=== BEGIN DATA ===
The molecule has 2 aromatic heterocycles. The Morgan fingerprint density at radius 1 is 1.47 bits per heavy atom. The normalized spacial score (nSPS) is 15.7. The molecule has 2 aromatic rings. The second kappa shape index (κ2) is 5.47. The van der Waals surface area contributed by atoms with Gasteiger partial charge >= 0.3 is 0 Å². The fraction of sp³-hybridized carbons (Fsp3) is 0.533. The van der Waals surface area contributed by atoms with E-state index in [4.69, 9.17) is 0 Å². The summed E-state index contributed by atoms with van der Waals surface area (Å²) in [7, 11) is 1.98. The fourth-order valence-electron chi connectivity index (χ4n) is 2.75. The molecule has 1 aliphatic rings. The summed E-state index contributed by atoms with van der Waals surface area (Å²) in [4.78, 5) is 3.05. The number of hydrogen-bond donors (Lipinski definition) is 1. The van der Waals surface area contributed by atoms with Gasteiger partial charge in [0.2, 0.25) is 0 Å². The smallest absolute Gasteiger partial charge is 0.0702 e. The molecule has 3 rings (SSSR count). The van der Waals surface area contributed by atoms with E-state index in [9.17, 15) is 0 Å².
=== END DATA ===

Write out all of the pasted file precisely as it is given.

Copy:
The molecule has 2 aromatic heterocycles. The Morgan fingerprint density at radius 1 is 1.47 bits per heavy atom. The normalized spacial score (nSPS) is 15.7. The molecule has 2 aromatic rings. The second kappa shape index (κ2) is 5.47. The van der Waals surface area contributed by atoms with Gasteiger partial charge >= 0.3 is 0 Å². The fraction of sp³-hybridized carbons (Fsp3) is 0.533. The van der Waals surface area contributed by atoms with E-state index in [4.69, 9.17) is 0 Å². The summed E-state index contributed by atoms with van der Waals surface area (Å²) in [7, 11) is 1.98. The fourth-order valence-electron chi connectivity index (χ4n) is 2.75. The molecule has 1 aliphatic rings. The summed E-state index contributed by atoms with van der Waals surface area (Å²) in [4.78, 5) is 3.05. The number of hydrogen-bond donors (Lipinski definition) is 1. The van der Waals surface area contributed by atoms with Gasteiger partial charge in [0.2, 0.25) is 0 Å². The smallest absolute Gasteiger partial charge is 0.0702 e. The molecule has 3 rings (SSSR count). The van der Waals surface area contributed by atoms with E-state index in [9.17, 15) is 0 Å².